The technology in portable power systems has improved dramatically over the past 10 years. That’s great news for hunters and guides who travel to remote hunting destinations. Instead of packing extra weight in batteries, backcountry hunters can now power everything from GPS units to headlamps with a lightweight recharging kit.
Thanks to compact battery packs and solar panels, you can power everything you need for days and even weeks on end without the added weight of spare batteries. These out of the box systems are fantastic for hunters, guides and outfitters alike.
Here are a few tips for backcountry recharging systems:
What You’ll Need
First, let’s take a look at what you’ll need to stay charged in the wilderness. On our hunting trips in northern British Columbia, we’d recommend bringing two items.
1. USB Power Pack
First, we’d recommend a USB charging block. These come in a wide variety of shapes and sizes, from small power sticks that can recharge a phone once or twice, up to big bricks that can recharge larger devices multiple times. What’s the right size battery pack for a hunting trip? You want something big enough to be useful. But weight is also a concern. I’ve found the Goal Zero Venture 30 Power Bank is about right. Weighing only 8.8oz, when fully charged it can charge a smartphone or GPS unit 2-3 times, and a headlamp 5-10 times. It has multiple USB ports for charging more than one device at a time and it’s highly weatherproof.
2. Compact Solar Panel
Second, we’d recommend a compact solar panel to keep the above power pack fully charged. Like battery packs, there’s a balance between size/weight and power abilities for solar panels. You can’t bring something too heavy on a backcountry trip. But you need sufficient power. In this department, I’ve had good success with the Goal Zero Nomad 10 Solar Panel. It weighs just over a pound, and folds up to just 9.5″x7″. Given a half-day of good sunshine or even a full day of overcast light, it can put a good charge on the Venture 30 Power Bank mentioned above. This makes it possible to keep your devices charged indefinitely.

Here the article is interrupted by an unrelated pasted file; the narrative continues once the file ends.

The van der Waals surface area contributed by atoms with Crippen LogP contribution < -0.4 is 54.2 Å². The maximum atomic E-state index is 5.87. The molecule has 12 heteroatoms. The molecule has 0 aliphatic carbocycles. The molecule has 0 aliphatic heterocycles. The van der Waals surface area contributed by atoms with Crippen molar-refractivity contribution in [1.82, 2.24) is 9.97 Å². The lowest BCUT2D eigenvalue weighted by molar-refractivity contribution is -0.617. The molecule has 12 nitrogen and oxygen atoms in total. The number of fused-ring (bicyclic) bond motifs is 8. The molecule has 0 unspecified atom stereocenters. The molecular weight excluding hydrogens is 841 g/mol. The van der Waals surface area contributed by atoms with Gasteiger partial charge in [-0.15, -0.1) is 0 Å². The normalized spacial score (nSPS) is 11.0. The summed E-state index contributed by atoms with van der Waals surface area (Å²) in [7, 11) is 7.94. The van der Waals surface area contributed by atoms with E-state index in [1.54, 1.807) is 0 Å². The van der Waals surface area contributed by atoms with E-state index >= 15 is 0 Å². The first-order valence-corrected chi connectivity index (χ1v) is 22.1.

Even with a reliable recharging system, I always keep a spare headlamp in my backpack. There’s nothing worse than field dressing an animal in the dark, only to have your headlamp die on the way back to camp. I keep a Petzl e+LITE in my emergency kit. It comes in a small plastic case, weighs less than an ounce and can be stored with batteries up to 10 years.
How to Use It
Now that you have your battery pack and solar panel, how do you effectively use them on a wilderness hunting trip? There are a number of ways you could use them. But here’s how we like to use them on most hunting trips:
Assuming you’ll be hunting from a fixed camp location (not hunting with camp on your back), we recommend that you set out your solar panel attached to your battery pack every morning before you leave camp. Try to find a place where the solar panel will be getting sun throughout the day. During the day, the solar panel will charge up the battery pack. If there’s snow or rain in the forecast, no problem. Cold weather will slow the charging process. But I’ve left my Goal Zero panel and power pack out in all kinds of weather with no issues.
When you return to camp in the evening. unplug your battery pack from the solar panel. You can then bring it into your cabin or tent and recharge your devices overnight. In the morning, simply repeat the process.
What You Can Charge
Even on long, 10-day hunts, I’ve successfully kept charged: multiple camera batteries, a Petzl rechargeable headlamp, an InReach communication device and a smartphone. In order to do this, simply rotate which device gets charged each night. For example, a headlamp will typically last several days before it needs a charge. And my smartphone on airplane mode can usually last two days. With your devices on a rotation, there’s really no limit to how long you can stay charged in the backcountry.
For more packing and hunting gear tips, please check out our Gear Page.
If you’d like to learn more about guided hunting trips in remote northern British Columbia, please explore the rest of our website. If you have questions or would like more details, please don’t hesitate to contact us.
Written by Ryan McSparran
Ryan McSparran is an outdoor writer, a hunting and fly fishing guide, and very proud to be a part of the Kawdy Outfitters team.